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Say we have two Hamiltonians $\hat{H}_1$ and $\hat{H}_2$ that differ only in their potential energies and $$V_2(x) > V_1(x)$$ for all $x$. Is the energy of the ground state of system 2 necessarily larger than that of system 1?

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Yes, because $$E_1~=~\langle \psi_1 |\hat{H}_1 |\psi_1\rangle~\stackrel{\begin{array}{c}\text{def. of }|\psi_1\rangle\text{ being}\cr \text{ground state for }\hat{H}_1\end{array}}{\leq}~\langle \psi_2 |\hat{H}_1 |\psi_2\rangle~\stackrel{\begin{array}{c}\hat{H}_2-\hat{H}_1\geq 0\cr \text{semipos. op.}\end{array}}{\leq}~\langle \psi_2 |\hat{H}_2 |\psi_2\rangle~=~E_2, $$ where $|\psi_i\rangle$ denote a ground state for system $i\in\{1,2\}.$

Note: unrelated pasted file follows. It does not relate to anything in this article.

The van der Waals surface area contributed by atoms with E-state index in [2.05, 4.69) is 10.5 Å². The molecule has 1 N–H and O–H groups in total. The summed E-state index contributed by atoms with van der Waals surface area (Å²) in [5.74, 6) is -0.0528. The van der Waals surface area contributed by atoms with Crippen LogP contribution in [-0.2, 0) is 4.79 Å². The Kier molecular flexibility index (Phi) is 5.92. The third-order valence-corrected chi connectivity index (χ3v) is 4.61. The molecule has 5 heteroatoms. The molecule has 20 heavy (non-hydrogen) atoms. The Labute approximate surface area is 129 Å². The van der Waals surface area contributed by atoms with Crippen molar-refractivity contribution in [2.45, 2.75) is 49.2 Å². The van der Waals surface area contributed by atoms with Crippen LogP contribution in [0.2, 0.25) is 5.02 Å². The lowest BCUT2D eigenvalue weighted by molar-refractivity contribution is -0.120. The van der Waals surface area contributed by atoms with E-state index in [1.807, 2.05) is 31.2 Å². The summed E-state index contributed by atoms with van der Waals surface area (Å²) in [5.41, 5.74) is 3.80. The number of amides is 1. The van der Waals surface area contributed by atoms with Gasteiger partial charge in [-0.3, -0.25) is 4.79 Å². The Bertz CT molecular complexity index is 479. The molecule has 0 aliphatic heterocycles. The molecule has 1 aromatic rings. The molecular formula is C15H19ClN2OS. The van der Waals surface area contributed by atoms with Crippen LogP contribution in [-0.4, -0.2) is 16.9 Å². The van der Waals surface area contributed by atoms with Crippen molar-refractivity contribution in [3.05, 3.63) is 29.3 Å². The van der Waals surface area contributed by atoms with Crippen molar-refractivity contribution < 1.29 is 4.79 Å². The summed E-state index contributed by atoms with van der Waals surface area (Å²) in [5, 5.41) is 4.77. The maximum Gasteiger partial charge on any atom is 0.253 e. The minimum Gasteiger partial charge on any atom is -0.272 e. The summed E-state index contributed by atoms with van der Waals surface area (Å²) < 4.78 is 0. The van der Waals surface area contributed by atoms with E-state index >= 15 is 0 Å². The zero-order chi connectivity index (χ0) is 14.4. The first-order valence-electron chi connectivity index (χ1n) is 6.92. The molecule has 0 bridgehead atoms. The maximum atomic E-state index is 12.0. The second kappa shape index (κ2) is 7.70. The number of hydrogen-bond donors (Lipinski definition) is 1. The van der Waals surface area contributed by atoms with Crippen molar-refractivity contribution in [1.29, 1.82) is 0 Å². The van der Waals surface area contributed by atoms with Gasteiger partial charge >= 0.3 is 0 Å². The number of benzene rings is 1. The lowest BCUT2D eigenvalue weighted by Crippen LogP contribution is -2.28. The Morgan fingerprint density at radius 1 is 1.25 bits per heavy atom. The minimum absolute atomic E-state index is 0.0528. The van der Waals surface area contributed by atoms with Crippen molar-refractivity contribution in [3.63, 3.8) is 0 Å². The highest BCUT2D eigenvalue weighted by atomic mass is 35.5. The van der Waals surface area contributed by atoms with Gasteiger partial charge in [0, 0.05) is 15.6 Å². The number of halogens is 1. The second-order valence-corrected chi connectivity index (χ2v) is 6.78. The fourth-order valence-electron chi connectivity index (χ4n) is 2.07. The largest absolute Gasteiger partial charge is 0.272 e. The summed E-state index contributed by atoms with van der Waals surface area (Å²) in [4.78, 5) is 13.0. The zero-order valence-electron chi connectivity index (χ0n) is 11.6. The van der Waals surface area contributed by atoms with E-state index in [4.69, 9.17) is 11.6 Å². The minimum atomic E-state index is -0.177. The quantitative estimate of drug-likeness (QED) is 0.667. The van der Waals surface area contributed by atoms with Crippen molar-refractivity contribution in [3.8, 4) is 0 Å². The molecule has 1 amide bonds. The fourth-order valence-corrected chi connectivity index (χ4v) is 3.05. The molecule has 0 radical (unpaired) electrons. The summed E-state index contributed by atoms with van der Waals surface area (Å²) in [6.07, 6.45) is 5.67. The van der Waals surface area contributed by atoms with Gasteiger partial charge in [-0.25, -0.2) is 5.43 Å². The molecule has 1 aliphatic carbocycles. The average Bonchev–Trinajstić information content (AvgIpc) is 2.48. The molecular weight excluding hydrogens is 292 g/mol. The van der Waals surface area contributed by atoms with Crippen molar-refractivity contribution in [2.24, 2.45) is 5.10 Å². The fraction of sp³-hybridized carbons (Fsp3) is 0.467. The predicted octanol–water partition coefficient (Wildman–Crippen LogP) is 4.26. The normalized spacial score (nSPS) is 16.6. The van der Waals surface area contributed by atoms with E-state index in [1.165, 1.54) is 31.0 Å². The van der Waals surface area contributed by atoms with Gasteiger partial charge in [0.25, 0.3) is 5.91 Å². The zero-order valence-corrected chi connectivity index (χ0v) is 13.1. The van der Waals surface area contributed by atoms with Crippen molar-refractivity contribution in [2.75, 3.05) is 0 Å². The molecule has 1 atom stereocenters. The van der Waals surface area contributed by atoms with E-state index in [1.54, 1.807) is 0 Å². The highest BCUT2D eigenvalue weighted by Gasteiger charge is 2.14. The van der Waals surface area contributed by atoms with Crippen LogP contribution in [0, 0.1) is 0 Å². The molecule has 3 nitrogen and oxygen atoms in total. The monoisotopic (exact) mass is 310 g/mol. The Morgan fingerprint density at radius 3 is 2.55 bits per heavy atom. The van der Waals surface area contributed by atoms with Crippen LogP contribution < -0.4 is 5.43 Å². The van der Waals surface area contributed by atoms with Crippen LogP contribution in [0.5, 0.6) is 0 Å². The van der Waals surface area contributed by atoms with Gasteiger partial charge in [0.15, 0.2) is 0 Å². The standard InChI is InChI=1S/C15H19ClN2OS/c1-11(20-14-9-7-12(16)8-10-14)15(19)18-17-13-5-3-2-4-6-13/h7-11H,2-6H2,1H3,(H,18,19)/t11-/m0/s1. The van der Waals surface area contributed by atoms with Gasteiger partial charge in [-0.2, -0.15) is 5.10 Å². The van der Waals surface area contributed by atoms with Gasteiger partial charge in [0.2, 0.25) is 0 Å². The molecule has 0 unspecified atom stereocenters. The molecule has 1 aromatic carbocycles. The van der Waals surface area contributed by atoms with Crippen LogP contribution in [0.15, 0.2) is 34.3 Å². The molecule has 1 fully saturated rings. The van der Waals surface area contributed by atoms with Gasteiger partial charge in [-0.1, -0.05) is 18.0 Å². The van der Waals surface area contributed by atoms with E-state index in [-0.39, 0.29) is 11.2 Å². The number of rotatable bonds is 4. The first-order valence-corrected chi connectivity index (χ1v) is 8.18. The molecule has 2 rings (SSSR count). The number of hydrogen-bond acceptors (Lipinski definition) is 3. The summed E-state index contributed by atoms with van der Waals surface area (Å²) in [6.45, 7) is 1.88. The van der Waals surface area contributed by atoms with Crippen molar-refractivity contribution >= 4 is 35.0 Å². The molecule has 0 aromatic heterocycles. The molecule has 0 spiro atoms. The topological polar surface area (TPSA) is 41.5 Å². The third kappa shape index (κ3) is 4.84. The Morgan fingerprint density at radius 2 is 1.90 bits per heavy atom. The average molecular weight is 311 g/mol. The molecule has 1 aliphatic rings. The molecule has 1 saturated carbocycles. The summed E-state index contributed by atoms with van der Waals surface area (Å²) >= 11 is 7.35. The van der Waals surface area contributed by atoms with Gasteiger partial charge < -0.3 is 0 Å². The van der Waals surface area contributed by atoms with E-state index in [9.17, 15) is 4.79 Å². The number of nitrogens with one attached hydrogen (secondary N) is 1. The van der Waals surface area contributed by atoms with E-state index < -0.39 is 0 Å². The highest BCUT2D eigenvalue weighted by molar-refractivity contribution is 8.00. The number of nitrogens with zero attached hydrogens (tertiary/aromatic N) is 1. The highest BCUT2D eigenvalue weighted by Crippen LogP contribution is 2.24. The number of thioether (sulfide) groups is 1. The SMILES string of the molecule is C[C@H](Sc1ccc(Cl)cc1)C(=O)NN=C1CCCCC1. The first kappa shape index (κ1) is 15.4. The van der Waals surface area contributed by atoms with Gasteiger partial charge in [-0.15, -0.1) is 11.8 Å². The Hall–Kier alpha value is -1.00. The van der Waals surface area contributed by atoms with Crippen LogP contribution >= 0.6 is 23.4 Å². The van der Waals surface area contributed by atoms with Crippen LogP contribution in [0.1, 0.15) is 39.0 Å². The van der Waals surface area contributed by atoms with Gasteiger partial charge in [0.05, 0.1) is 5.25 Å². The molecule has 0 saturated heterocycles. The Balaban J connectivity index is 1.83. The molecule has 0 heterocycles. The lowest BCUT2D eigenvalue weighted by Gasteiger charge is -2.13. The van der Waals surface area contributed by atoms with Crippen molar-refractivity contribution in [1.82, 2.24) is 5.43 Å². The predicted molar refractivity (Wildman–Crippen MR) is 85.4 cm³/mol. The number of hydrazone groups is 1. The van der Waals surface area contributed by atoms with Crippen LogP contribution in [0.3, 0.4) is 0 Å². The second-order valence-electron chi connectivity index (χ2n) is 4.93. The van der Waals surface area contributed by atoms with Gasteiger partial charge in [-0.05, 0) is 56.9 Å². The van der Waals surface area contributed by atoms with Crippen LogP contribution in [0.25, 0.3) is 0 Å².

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  • $\begingroup$ This argument doesn't show that $E_2 > E_1$ though. $\endgroup$ – Lorenz Mayer Oct 25 '18 at 11:21
  • $\begingroup$ It seems to me that your argument does prove that $E_2 > E_1$, since $H_2 - H_1$ is strictly positive. $\endgroup$ – Lorenz Mayer Oct 25 '18 at 17:03

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